Images from the installation “Mitigation of Shock” by Superflux
Perhaps the best, or maybe worst, place to start is by exposing my greatest fear. I am scared of death. But not as scared as I used to be. From around the age of 10 to my early teens I collected, in the archive of my head, hundreds of my imagined deaths. Traveling in the train through the dark Indian desert, I would imagine being shot from somewhere far out in the distance.
Or rushing through chaotic Ahmedabad traffic I would imagine the railway bridge falling on me. Even though it would have been easy enough, I resisted the lure of religious spirituality—and instead found my spiritual home in cinema. It is from this that I look to the future. A future that, when my son is my age, will be incredibly worrying.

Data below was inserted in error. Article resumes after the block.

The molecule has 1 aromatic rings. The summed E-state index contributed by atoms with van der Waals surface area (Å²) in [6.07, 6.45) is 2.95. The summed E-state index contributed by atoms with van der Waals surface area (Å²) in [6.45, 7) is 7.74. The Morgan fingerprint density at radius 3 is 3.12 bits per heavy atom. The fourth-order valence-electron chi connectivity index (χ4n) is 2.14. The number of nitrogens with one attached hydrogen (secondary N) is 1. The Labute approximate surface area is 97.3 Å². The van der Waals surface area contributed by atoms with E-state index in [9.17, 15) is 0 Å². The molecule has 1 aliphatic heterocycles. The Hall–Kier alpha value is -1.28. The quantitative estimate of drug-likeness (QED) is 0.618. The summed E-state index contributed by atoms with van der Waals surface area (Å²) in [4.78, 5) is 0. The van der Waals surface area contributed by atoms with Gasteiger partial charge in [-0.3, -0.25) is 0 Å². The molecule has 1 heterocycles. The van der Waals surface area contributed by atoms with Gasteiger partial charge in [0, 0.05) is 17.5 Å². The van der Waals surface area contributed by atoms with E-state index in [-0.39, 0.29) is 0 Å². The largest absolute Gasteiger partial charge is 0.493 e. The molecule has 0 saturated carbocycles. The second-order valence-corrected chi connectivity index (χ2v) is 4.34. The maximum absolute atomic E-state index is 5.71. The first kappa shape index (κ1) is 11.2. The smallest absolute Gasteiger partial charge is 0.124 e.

Based on the current global projections for both the massive increase in human population and the huge decrease in available land to feed them from, we worked on a project exploring a future where the Western world has moved from abundance to scarcity. We imagined living in a future city with repeated flooding, periods with almost no food in supermarkets, economic instabilities, broken supply chains. We asked ourselves, what can we do to not just survive, but prosper in such a world? What food can we eat? This inquiry became the basis of our installation ‘Mitigation of Shock’ commissioned by CCCB Barcelona and curated by José Luis de Vincente.